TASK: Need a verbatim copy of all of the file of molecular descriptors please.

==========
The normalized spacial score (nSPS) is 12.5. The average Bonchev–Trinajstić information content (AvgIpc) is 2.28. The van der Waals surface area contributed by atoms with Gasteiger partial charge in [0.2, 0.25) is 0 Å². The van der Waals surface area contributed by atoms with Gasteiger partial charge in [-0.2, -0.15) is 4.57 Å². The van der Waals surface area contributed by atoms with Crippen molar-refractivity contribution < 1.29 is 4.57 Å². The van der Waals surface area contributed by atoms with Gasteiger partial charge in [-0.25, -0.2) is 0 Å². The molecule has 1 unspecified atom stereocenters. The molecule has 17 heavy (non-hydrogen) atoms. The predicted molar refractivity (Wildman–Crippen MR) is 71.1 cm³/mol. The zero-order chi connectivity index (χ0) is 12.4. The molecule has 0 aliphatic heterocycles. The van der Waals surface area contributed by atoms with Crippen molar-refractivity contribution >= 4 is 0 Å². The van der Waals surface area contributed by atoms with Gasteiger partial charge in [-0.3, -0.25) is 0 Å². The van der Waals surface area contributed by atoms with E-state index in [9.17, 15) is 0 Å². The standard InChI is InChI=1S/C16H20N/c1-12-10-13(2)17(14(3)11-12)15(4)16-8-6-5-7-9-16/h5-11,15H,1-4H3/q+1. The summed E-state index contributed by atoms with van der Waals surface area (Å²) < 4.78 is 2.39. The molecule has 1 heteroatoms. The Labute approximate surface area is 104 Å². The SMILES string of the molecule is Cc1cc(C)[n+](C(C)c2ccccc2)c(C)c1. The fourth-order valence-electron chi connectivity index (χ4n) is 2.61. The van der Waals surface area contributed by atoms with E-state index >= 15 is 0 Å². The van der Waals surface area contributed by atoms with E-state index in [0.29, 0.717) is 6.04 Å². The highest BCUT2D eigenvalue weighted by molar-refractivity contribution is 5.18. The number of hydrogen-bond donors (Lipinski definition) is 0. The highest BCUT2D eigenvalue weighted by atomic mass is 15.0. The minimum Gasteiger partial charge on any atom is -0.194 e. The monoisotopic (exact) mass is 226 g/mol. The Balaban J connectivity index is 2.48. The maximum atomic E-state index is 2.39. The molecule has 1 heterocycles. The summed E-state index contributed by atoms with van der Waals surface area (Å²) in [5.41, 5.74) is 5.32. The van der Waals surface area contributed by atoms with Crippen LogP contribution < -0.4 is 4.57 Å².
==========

The normalized spacial score (nSPS) is 12.5. The average Bonchev–Trinajstić information content (AvgIpc) is 2.28. The van der Waals surface area contributed by atoms with Gasteiger partial charge in [0.2, 0.25) is 0 Å². The van der Waals surface area contributed by atoms with Gasteiger partial charge in [-0.2, -0.15) is 4.57 Å². The van der Waals surface area contributed by atoms with Crippen molar-refractivity contribution < 1.29 is 4.57 Å². The van der Waals surface area contributed by atoms with Gasteiger partial charge in [-0.25, -0.2) is 0 Å². The molecule has 1 unspecified atom stereocenters. The molecule has 17 heavy (non-hydrogen) atoms. The predicted molar refractivity (Wildman–Crippen MR) is 71.1 cm³/mol. The zero-order chi connectivity index (χ0) is 12.4. The molecule has 0 aliphatic heterocycles. The van der Waals surface area contributed by atoms with Crippen molar-refractivity contribution >= 4 is 0 Å². The van der Waals surface area contributed by atoms with Gasteiger partial charge in [-0.3, -0.25) is 0 Å². The van der Waals surface area contributed by atoms with E-state index in [9.17, 15) is 0 Å². The standard InChI is InChI=1S/C16H20N/c1-12-10-13(2)17(14(3)11-12)15(4)16-8-6-5-7-9-16/h5-11,15H,1-4H3/q+1. The summed E-state index contributed by atoms with van der Waals surface area (Å²) < 4.78 is 2.39. The molecule has 1 heteroatoms. The Labute approximate surface area is 104 Å². The SMILES string of the molecule is Cc1cc(C)[n+](C(C)c2ccccc2)c(C)c1. The fourth-order valence-electron chi connectivity index (χ4n) is 2.61. The van der Waals surface area contributed by atoms with E-state index >= 15 is 0 Å². The van der Waals surface area contributed by atoms with E-state index in [0.29, 0.717) is 6.04 Å². The highest BCUT2D eigenvalue weighted by molar-refractivity contribution is 5.18. The number of hydrogen-bond donors (Lipinski definition) is 0. The highest BCUT2D eigenvalue weighted by atomic mass is 15.0. The minimum Gasteiger partial charge on any atom is -0.194 e. The monoisotopic (exact) mass is 226 g/mol. The Balaban J connectivity index is 2.48. The maximum atomic E-state index is 2.39. The molecule has 1 heterocycles. The summed E-state index contributed by atoms with van der Waals surface area (Å²) in [5.41, 5.74) is 5.32. The van der Waals surface area contributed by atoms with Crippen LogP contribution < -0.4 is 4.57 Å².